Earthquake rattles Japan’s nuclear revival

Shika nuclear power station, Japan, Wikimedia

The 2024 New Year’s Day 7.6 magnitude earthquake on Japan’s west coast with tsunami warning sirens sounding along the Sea of Japan brought back horrific memories of the devastating March 11, 2011 Great East Japan Earthquake and the triple meltdowns at the Fukushima Daiichi nuclear station. However, no radiation increases have been reported following the January 1, 2024 seismic event. Among the nation’s 33 still operable nuclear reactors remaining in Japan of the 54 units at the time of 2011 nuclear catastrophe, 12 have restarted power operations under more stringent post-Fukushima safety standards established by the new Nuclear Regulatory Authority (NRA).  Another five units have now received permission to restart and are undergoing final certification to include local government permission to do so. Another ten reactors are still undergoing inspections for a possible restart. A total of nine reactors have not applied for restart, and 24, including ten of Tokyo Electric Power Company’s reactors in Fukushima Prefecture, are being permanently decommissioned. The restarted plants are: Sendai-1 and -2, Genkai-3 and -4, Ikata-3, Mihama-3, Ohi-3 and -4 and Takahama-1, -2, -3 and -4.

Seven of those operable reactors (Mihama Unit 3, Ohi Units 3 and 4 and Takahama Units 1, 2, 3 and 4,) were at sites impacted by Japan’s first earthquake of 2024.  The death toll is expected to continue to rise past the 73 recovered bodies with those still buried in the rubble. The quake generated a coastal tsunami warning (the maximum recorded at three meters) forcing the evacuation of more than 100,000 Japanese to move to higher ground in the western prefectures that was lifted on Tuesday morning.  Following the initial earthquake, the Japan Meteorological Agency has now detected more than 500 tremors between January 1st through January 3rd and warning to brace for more aftershocks, landslides and new tsunami alerts in the coming days.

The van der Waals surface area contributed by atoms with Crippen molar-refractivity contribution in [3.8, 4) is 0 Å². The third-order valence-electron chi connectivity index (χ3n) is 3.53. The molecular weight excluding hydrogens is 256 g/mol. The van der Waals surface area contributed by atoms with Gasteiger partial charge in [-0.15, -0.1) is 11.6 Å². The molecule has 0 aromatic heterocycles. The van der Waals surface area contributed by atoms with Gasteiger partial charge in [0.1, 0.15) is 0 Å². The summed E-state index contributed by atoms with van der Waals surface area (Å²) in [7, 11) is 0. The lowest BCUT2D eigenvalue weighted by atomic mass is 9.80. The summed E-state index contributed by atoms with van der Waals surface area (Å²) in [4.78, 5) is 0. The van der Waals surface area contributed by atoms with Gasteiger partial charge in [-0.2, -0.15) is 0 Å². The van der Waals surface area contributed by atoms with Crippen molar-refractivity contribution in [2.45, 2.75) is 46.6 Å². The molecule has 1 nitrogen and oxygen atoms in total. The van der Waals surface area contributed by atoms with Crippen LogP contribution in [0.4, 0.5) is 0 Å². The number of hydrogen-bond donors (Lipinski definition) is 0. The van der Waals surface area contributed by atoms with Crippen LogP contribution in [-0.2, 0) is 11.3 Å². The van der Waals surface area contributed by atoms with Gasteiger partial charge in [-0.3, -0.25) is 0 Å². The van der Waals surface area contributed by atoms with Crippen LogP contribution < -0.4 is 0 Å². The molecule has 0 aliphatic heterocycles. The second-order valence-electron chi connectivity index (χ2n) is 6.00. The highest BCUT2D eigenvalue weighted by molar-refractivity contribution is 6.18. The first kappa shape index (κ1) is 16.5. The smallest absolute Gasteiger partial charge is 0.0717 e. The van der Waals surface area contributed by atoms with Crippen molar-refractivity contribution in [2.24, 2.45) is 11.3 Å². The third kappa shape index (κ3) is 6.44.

There are several electric companies with reactor sites in Japan’s most recently affected earthquake zone.

Tokyo Electric Power Company’s Kashiwazaki-Kariwa station with seven reactor units were unaffected by the quake. The units were not at power because their operating licenses have been on regulatory hold since 2007 and then extended following the destruction of four units and permanent closure of all six of TEPCO’s Fukushima Daiichi reactors in 2011 on Japan’s East Coast.

Kansai Electric Power Company reported Monday there were no problems following the initial quake at its 11 reactors at the Mihama, Ohi and Takahama plant sites. Seven of the units are currently licensed to operate, while the other four reactors are in the process of being decommissioned.

Hokuriku Electric Power Company’s Shika nuclear station Units 1 and 2, the closest reactors to this earthquake’s epicenter, reported that radioactive cooling water sloshed out of a “spent” fuel pool during the quake that was then followed by an interruption of electrical power to the cooling water pumps to the same nuclear waste storage pond (now resumed). The power disruption was caused by transformer failures due to pipe breaks, oil leakage and an explosion as a result of the quake. NHK News Service also reports that the tsunami water level rose to three meters (over six feet) on the Shika reactor site. Both Shika units have been closed awaiting completion and approval of post-Fukushima safety-related seismic and flooding backfit work and approval for restart following the 2011 disaster.  [UPDATED  Jan. 10, 2024] The shaking of the Shika nuclear power station is  reported to have exceeded its earthquake design criteria.

Japan Atomic Power Company is reporting no problems at the Tsuruga nuclear power plant in Fukui Prefecture and its two reactors, one of which is being decommissioned, while the other has been temporarily shut down for routine inspections.

The January 1st earthquake could not have come at a more critical time for Japan which is in the midst of a major reversal of its  national energy policy to phase out reliance on atomic power in the wake of the 2011 nuclear catastrophe. In February, 2023 Prime Minister Fumio Kishida approved a nuclear power revival policy to not only accelerate bringing its regulatory idled atomic plants back on line but to extend the operational lifespan of its reactor fleet beyond 60 years and build new reactors to replace the decommissioned units. However, nuclear power is still controversial among a large and active portion of Japanese civil society and their representational local government remain formidable opponents to the continued and/or  expanded reliance on dirty, dangerous and expensive atomic power.

[Photo: Japan’s Shika nuclear power station, Wikimedia]

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